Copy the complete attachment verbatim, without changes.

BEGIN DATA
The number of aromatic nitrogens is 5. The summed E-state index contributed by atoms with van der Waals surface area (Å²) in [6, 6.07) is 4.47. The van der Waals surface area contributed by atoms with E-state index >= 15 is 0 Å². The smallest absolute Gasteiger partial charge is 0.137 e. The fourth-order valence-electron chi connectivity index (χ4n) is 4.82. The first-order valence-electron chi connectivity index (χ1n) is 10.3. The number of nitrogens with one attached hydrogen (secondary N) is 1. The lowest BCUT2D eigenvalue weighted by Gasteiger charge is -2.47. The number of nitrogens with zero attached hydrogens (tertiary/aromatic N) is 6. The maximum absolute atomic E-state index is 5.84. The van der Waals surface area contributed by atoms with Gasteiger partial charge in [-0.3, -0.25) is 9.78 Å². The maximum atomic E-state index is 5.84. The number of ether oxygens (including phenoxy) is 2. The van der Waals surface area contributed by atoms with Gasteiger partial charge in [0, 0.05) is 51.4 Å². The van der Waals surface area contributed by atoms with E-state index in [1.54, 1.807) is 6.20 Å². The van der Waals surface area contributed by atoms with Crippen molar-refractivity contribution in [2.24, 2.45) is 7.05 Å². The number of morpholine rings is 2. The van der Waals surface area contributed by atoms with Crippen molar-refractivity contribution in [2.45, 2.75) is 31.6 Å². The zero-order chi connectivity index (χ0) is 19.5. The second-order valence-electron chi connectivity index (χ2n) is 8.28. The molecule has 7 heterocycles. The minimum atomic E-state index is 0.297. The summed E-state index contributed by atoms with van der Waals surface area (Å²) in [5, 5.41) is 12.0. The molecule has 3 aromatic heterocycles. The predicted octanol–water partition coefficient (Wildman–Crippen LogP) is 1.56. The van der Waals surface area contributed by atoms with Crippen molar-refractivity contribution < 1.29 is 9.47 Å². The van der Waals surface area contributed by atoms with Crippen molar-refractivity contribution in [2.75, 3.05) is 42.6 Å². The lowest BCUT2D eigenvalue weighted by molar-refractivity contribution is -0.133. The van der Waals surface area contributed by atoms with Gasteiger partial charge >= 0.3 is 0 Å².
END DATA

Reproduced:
The number of aromatic nitrogens is 5. The summed E-state index contributed by atoms with van der Waals surface area (Å²) in [6, 6.07) is 4.47. The van der Waals surface area contributed by atoms with E-state index >= 15 is 0 Å². The smallest absolute Gasteiger partial charge is 0.137 e. The fourth-order valence-electron chi connectivity index (χ4n) is 4.82. The first-order valence-electron chi connectivity index (χ1n) is 10.3. The number of nitrogens with one attached hydrogen (secondary N) is 1. The lowest BCUT2D eigenvalue weighted by Gasteiger charge is -2.47. The number of nitrogens with zero attached hydrogens (tertiary/aromatic N) is 6. The maximum absolute atomic E-state index is 5.84. The van der Waals surface area contributed by atoms with Gasteiger partial charge in [-0.3, -0.25) is 9.78 Å². The maximum atomic E-state index is 5.84. The number of ether oxygens (including phenoxy) is 2. The van der Waals surface area contributed by atoms with Gasteiger partial charge in [0, 0.05) is 51.4 Å². The van der Waals surface area contributed by atoms with E-state index in [1.54, 1.807) is 6.20 Å². The van der Waals surface area contributed by atoms with Crippen molar-refractivity contribution in [2.24, 2.45) is 7.05 Å². The number of morpholine rings is 2. The van der Waals surface area contributed by atoms with Crippen molar-refractivity contribution in [2.45, 2.75) is 31.6 Å². The zero-order chi connectivity index (χ0) is 19.5. The second-order valence-electron chi connectivity index (χ2n) is 8.28. The molecule has 7 heterocycles. The minimum atomic E-state index is 0.297. The summed E-state index contributed by atoms with van der Waals surface area (Å²) in [5, 5.41) is 12.0. The molecule has 3 aromatic heterocycles. The predicted octanol–water partition coefficient (Wildman–Crippen LogP) is 1.56. The van der Waals surface area contributed by atoms with Crippen molar-refractivity contribution < 1.29 is 9.47 Å². The van der Waals surface area contributed by atoms with Crippen molar-refractivity contribution in [2.75, 3.05) is 42.6 Å². The lowest BCUT2D eigenvalue weighted by molar-refractivity contribution is -0.133. The van der Waals surface area contributed by atoms with Gasteiger partial charge >= 0.3 is 0 Å².